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The Three Keys to Passion

What are the components of the passion triangle?

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Janine and Ed sought me out because they haven’t had sex in four months. They describe themselves as “best friends.” They text each other frequently throughout the day, sharing updates about kids and chores. When he has a work deadline, she brings a meatloaf sandwich to the office, and when she has menstrual cramps, he snuggles beside her flannel-clad body. But they are friends, not lovers—they have too much intimacy and very little sensuality or thrill. Janine rarely wears anything other than yoga pants, and Ed is more likely to kiss the baby than his wife. Not only is their sexual life at a complete halt, but they don’t even flirt with each other. Janine and Ed need to work on their Passion Triangle.

The passion triangle is the model I use to teach couples how to create lifelong romantic and sexual passion. You want your relationship to be built on a strong, reliable foundation. My friend Ian, who is an engineer, told me that the equilateral triangle is a highly stable structure on which can be built huge, beautiful buildings. It has three equal sides, supporting each other. If I’m looking to build the ultimate passionate relationship, a love affair filled with joy, intensity, loyalty, and desire, a relationship that becomes deeper and sexier as time goes on, then I want to build that on a very strong foundation.

The three components of the passion triangle are:

Thrill: The ineffable sense of excitement, interest, and attraction to your partner that you experienced when you fell in love but that often fades.

Intimacy: A deep sense of knowing and being known that develops over time through shared vulnerabilities and deepening emotional connection.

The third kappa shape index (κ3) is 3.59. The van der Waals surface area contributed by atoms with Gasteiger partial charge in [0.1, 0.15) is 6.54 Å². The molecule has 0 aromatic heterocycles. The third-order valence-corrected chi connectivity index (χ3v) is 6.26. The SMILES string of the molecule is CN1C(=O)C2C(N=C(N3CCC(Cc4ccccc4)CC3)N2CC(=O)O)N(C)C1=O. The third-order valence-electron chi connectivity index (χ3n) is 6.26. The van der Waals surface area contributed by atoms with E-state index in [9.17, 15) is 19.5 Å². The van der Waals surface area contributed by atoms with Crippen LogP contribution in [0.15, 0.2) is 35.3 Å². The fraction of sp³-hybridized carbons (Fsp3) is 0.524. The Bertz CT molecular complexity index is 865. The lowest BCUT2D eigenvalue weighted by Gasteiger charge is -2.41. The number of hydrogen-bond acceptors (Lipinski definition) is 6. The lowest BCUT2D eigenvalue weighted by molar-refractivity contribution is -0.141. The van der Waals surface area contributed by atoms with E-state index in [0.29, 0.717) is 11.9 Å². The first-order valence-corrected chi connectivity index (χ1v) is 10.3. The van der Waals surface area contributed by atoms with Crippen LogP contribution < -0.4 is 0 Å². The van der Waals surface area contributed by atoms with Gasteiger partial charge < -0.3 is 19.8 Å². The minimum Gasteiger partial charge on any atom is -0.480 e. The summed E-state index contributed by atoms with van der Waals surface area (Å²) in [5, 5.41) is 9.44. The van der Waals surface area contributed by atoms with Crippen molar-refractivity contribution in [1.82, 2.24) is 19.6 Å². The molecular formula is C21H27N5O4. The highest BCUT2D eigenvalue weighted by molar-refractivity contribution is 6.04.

Sensuality: The spectrum of romantic, erotic, and sexual connection between two people, from hand-holding to wild sexual delight.

If you are like Janine and Ed, you are strong in some areas of the triangle and weak in others. But if you want sustainable passion and connection, you need all three sides to be strong. Now, let’s begin by examining each side of the passion triangle a little more deeply.


Imagine you are seated at a table in your favorite restaurant, waiting for your partner. You’ve just returned from a week away on business, and you have missed them terribly. As you sit there scanning the sidewalk through the window, searching for them among the crush of people hurrying home from work, you feel an edge of excitement. There is an aroused quality as you seek your beloved’s face. And then you spot them, and there is a small rush of thrill in your body and emotions. It’s unsettling in a delicious way. That’s what I’m talking about in terms of thrill.

Do you feel that titillating anticipation of thrill these days? Or are you more likely to watch cat videos on your phone than scan the restaurant for the welcome face of the one you have chosen to spend your life with? 

If you rarely, or never, feel thrill anymore, take heart. It’s a big old myth that the thrill can’t last forever. That is simply not true. As an awakened lover, you will learn that even though the thrill does fade for a whole lot of couples, it doesn’t need to be that way for you. It’s not easy, but you can uncover the thrill that you used to feel.

Thrill is always there, shining brightly underneath the routines and familiarity of “Marriage Inc.” You will learn to get mindful and see your partner—and the world—with fresh eyes. Then, what is old becomes new again, in this very moment. And this one as well. You will fall in love all over again, with the one you are with.